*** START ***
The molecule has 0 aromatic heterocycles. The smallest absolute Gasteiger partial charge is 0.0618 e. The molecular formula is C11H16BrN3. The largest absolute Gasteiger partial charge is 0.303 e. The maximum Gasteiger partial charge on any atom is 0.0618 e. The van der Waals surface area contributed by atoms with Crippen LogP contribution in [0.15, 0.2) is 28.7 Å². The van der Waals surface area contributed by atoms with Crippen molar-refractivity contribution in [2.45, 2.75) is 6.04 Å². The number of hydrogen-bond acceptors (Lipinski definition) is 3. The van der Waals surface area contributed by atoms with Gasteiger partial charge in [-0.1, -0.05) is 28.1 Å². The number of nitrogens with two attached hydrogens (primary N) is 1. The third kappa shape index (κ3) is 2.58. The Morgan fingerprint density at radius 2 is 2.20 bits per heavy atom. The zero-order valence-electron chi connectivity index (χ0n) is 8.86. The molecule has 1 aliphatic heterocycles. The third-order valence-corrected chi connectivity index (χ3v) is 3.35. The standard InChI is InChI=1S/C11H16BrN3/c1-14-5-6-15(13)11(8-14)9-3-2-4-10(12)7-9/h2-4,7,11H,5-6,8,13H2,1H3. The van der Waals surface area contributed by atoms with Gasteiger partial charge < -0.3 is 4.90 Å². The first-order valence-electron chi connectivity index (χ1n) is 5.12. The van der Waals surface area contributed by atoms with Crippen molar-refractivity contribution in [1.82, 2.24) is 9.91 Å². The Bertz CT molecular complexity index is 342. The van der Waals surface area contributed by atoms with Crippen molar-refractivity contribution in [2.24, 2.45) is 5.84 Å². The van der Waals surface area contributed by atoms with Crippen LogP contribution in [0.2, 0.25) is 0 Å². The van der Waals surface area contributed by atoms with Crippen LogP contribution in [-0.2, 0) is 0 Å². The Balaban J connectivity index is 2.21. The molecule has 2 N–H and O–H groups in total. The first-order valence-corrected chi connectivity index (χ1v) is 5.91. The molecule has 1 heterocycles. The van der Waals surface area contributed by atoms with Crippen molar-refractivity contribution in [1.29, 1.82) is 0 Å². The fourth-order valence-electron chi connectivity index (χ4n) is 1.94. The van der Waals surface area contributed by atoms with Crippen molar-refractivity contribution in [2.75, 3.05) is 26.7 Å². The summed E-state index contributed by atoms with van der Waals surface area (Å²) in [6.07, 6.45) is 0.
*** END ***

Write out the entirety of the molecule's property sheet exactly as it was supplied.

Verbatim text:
The molecule has 0 aromatic heterocycles. The smallest absolute Gasteiger partial charge is 0.0618 e. The molecular formula is C11H16BrN3. The largest absolute Gasteiger partial charge is 0.303 e. The maximum Gasteiger partial charge on any atom is 0.0618 e. The van der Waals surface area contributed by atoms with Crippen LogP contribution in [0.15, 0.2) is 28.7 Å². The van der Waals surface area contributed by atoms with Crippen molar-refractivity contribution in [2.45, 2.75) is 6.04 Å². The number of hydrogen-bond acceptors (Lipinski definition) is 3. The van der Waals surface area contributed by atoms with Gasteiger partial charge in [-0.1, -0.05) is 28.1 Å². The number of nitrogens with two attached hydrogens (primary N) is 1. The third kappa shape index (κ3) is 2.58. The Morgan fingerprint density at radius 2 is 2.20 bits per heavy atom. The zero-order valence-electron chi connectivity index (χ0n) is 8.86. The molecule has 1 aliphatic heterocycles. The third-order valence-corrected chi connectivity index (χ3v) is 3.35. The standard InChI is InChI=1S/C11H16BrN3/c1-14-5-6-15(13)11(8-14)9-3-2-4-10(12)7-9/h2-4,7,11H,5-6,8,13H2,1H3. The van der Waals surface area contributed by atoms with Gasteiger partial charge < -0.3 is 4.90 Å². The first-order valence-electron chi connectivity index (χ1n) is 5.12. The van der Waals surface area contributed by atoms with Crippen molar-refractivity contribution in [1.82, 2.24) is 9.91 Å². The Bertz CT molecular complexity index is 342. The van der Waals surface area contributed by atoms with Crippen molar-refractivity contribution in [2.24, 2.45) is 5.84 Å². The van der Waals surface area contributed by atoms with Crippen LogP contribution in [0.2, 0.25) is 0 Å². The van der Waals surface area contributed by atoms with Crippen LogP contribution in [-0.2, 0) is 0 Å². The Balaban J connectivity index is 2.21. The molecule has 2 N–H and O–H groups in total. The first-order valence-corrected chi connectivity index (χ1v) is 5.91. The molecule has 1 heterocycles. The van der Waals surface area contributed by atoms with Crippen molar-refractivity contribution in [1.29, 1.82) is 0 Å². The fourth-order valence-electron chi connectivity index (χ4n) is 1.94. The van der Waals surface area contributed by atoms with Crippen molar-refractivity contribution in [2.75, 3.05) is 26.7 Å². The summed E-state index contributed by atoms with van der Waals surface area (Å²) in [6.07, 6.45) is 0.